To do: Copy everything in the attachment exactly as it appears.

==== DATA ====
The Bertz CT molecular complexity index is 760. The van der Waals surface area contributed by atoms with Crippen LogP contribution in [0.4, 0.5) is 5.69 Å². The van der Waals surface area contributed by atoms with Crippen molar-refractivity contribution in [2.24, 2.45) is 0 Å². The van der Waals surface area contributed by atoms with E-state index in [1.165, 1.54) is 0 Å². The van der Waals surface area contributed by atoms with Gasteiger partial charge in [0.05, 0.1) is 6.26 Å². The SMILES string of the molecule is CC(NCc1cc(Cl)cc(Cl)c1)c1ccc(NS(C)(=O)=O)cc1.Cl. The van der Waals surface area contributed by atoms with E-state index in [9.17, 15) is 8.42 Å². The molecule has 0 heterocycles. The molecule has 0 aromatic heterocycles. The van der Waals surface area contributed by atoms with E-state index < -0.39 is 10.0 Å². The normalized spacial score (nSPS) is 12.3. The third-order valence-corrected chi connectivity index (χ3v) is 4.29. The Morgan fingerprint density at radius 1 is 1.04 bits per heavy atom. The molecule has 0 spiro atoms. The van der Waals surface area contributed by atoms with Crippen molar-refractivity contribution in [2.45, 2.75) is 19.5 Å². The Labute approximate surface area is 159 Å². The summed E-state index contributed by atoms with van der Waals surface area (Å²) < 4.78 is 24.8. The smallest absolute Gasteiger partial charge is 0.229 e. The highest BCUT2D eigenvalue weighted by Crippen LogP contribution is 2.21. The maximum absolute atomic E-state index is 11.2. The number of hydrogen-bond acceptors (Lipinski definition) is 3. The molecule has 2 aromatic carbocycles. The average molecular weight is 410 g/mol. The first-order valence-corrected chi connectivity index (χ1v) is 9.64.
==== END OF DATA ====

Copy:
The Bertz CT molecular complexity index is 760. The van der Waals surface area contributed by atoms with Crippen LogP contribution in [0.4, 0.5) is 5.69 Å². The van der Waals surface area contributed by atoms with Crippen molar-refractivity contribution in [2.24, 2.45) is 0 Å². The van der Waals surface area contributed by atoms with E-state index in [1.165, 1.54) is 0 Å². The van der Waals surface area contributed by atoms with Gasteiger partial charge in [0.05, 0.1) is 6.26 Å². The SMILES string of the molecule is CC(NCc1cc(Cl)cc(Cl)c1)c1ccc(NS(C)(=O)=O)cc1.Cl. The van der Waals surface area contributed by atoms with E-state index in [9.17, 15) is 8.42 Å². The molecule has 0 heterocycles. The molecule has 0 aromatic heterocycles. The van der Waals surface area contributed by atoms with E-state index < -0.39 is 10.0 Å². The normalized spacial score (nSPS) is 12.3. The third-order valence-corrected chi connectivity index (χ3v) is 4.29. The Morgan fingerprint density at radius 1 is 1.04 bits per heavy atom. The molecule has 0 spiro atoms. The van der Waals surface area contributed by atoms with Crippen molar-refractivity contribution in [2.45, 2.75) is 19.5 Å². The Labute approximate surface area is 159 Å². The summed E-state index contributed by atoms with van der Waals surface area (Å²) < 4.78 is 24.8. The smallest absolute Gasteiger partial charge is 0.229 e. The highest BCUT2D eigenvalue weighted by Crippen LogP contribution is 2.21. The maximum absolute atomic E-state index is 11.2. The number of hydrogen-bond acceptors (Lipinski definition) is 3. The molecule has 2 aromatic carbocycles. The average molecular weight is 410 g/mol. The first-order valence-corrected chi connectivity index (χ1v) is 9.64.